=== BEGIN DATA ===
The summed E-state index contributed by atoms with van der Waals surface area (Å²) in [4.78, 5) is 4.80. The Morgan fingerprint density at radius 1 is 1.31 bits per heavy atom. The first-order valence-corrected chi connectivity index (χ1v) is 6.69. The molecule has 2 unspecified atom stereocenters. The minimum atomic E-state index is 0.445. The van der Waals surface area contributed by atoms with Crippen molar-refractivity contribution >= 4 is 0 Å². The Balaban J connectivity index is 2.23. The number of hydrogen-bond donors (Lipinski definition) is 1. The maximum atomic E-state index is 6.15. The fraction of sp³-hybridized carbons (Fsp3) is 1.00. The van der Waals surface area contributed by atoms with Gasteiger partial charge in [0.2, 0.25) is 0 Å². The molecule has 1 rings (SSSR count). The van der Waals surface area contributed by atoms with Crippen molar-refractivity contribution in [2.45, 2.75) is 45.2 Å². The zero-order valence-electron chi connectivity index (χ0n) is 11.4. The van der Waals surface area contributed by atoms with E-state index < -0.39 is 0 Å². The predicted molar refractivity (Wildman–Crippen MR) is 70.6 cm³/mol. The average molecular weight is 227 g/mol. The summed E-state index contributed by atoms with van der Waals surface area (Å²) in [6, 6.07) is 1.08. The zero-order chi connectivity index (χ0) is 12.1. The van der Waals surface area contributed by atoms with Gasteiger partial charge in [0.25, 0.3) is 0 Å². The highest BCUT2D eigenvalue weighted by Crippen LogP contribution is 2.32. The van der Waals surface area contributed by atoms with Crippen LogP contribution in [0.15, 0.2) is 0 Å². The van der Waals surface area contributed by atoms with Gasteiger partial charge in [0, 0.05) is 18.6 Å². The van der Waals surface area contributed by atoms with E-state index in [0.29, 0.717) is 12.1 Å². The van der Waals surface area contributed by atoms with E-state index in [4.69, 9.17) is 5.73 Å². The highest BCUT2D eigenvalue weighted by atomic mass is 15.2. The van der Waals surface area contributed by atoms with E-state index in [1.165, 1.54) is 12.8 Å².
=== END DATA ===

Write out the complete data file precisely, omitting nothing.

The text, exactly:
The summed E-state index contributed by atoms with van der Waals surface area (Å²) in [4.78, 5) is 4.80. The Morgan fingerprint density at radius 1 is 1.31 bits per heavy atom. The first-order valence-corrected chi connectivity index (χ1v) is 6.69. The molecule has 2 unspecified atom stereocenters. The minimum atomic E-state index is 0.445. The van der Waals surface area contributed by atoms with Crippen molar-refractivity contribution >= 4 is 0 Å². The Balaban J connectivity index is 2.23. The number of hydrogen-bond donors (Lipinski definition) is 1. The maximum atomic E-state index is 6.15. The fraction of sp³-hybridized carbons (Fsp3) is 1.00. The van der Waals surface area contributed by atoms with Gasteiger partial charge in [0.2, 0.25) is 0 Å². The molecule has 1 rings (SSSR count). The van der Waals surface area contributed by atoms with Crippen molar-refractivity contribution in [2.45, 2.75) is 45.2 Å². The zero-order valence-electron chi connectivity index (χ0n) is 11.4. The van der Waals surface area contributed by atoms with E-state index < -0.39 is 0 Å². The predicted molar refractivity (Wildman–Crippen MR) is 70.6 cm³/mol. The average molecular weight is 227 g/mol. The summed E-state index contributed by atoms with van der Waals surface area (Å²) in [6, 6.07) is 1.08. The zero-order chi connectivity index (χ0) is 12.1. The van der Waals surface area contributed by atoms with Gasteiger partial charge in [0.25, 0.3) is 0 Å². The highest BCUT2D eigenvalue weighted by Crippen LogP contribution is 2.32. The van der Waals surface area contributed by atoms with Crippen LogP contribution in [0.15, 0.2) is 0 Å². The van der Waals surface area contributed by atoms with Gasteiger partial charge in [0, 0.05) is 18.6 Å². The van der Waals surface area contributed by atoms with E-state index in [0.29, 0.717) is 12.1 Å². The van der Waals surface area contributed by atoms with E-state index in [4.69, 9.17) is 5.73 Å². The highest BCUT2D eigenvalue weighted by atomic mass is 15.2. The van der Waals surface area contributed by atoms with E-state index in [1.165, 1.54) is 12.8 Å².